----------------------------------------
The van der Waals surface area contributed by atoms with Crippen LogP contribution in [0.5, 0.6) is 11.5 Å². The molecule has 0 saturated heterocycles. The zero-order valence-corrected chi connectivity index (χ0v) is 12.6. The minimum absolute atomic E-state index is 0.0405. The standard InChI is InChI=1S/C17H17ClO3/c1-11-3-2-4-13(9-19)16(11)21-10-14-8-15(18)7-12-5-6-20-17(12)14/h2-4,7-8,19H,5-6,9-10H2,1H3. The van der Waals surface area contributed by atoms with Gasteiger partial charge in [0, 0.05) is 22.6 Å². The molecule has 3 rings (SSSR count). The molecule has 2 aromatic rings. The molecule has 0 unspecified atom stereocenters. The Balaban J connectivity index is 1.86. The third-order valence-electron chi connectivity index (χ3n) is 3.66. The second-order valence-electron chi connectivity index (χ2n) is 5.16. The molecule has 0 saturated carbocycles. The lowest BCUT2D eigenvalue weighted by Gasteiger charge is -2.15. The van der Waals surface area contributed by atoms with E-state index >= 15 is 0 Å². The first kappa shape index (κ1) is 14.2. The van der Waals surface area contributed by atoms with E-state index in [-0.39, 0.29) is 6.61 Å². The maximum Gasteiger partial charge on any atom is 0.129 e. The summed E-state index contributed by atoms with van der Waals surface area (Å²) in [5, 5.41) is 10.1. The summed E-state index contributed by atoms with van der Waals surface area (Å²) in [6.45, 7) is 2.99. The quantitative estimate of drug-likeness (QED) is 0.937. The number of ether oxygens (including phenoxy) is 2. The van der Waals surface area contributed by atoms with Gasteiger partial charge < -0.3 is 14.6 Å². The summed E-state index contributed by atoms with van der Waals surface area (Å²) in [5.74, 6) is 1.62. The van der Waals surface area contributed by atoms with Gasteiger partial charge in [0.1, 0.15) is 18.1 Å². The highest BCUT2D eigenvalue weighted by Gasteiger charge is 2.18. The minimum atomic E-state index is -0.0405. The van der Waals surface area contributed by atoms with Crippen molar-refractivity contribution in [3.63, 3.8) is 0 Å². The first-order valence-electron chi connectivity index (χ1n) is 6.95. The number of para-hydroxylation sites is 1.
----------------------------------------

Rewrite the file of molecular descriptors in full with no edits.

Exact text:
The van der Waals surface area contributed by atoms with Crippen LogP contribution in [0.5, 0.6) is 11.5 Å². The molecule has 0 saturated heterocycles. The zero-order valence-corrected chi connectivity index (χ0v) is 12.6. The minimum absolute atomic E-state index is 0.0405. The standard InChI is InChI=1S/C17H17ClO3/c1-11-3-2-4-13(9-19)16(11)21-10-14-8-15(18)7-12-5-6-20-17(12)14/h2-4,7-8,19H,5-6,9-10H2,1H3. The van der Waals surface area contributed by atoms with Gasteiger partial charge in [0, 0.05) is 22.6 Å². The molecule has 3 rings (SSSR count). The molecule has 2 aromatic rings. The molecule has 0 unspecified atom stereocenters. The Balaban J connectivity index is 1.86. The third-order valence-electron chi connectivity index (χ3n) is 3.66. The second-order valence-electron chi connectivity index (χ2n) is 5.16. The molecule has 0 saturated carbocycles. The lowest BCUT2D eigenvalue weighted by Gasteiger charge is -2.15. The van der Waals surface area contributed by atoms with E-state index >= 15 is 0 Å². The first kappa shape index (κ1) is 14.2. The van der Waals surface area contributed by atoms with E-state index in [-0.39, 0.29) is 6.61 Å². The maximum Gasteiger partial charge on any atom is 0.129 e. The summed E-state index contributed by atoms with van der Waals surface area (Å²) in [5, 5.41) is 10.1. The summed E-state index contributed by atoms with van der Waals surface area (Å²) in [6.45, 7) is 2.99. The quantitative estimate of drug-likeness (QED) is 0.937. The number of ether oxygens (including phenoxy) is 2. The van der Waals surface area contributed by atoms with Gasteiger partial charge < -0.3 is 14.6 Å². The summed E-state index contributed by atoms with van der Waals surface area (Å²) in [5.74, 6) is 1.62. The van der Waals surface area contributed by atoms with Gasteiger partial charge in [0.1, 0.15) is 18.1 Å². The highest BCUT2D eigenvalue weighted by Gasteiger charge is 2.18. The minimum atomic E-state index is -0.0405. The van der Waals surface area contributed by atoms with Crippen molar-refractivity contribution in [3.63, 3.8) is 0 Å². The first-order valence-electron chi connectivity index (χ1n) is 6.95. The number of para-hydroxylation sites is 1.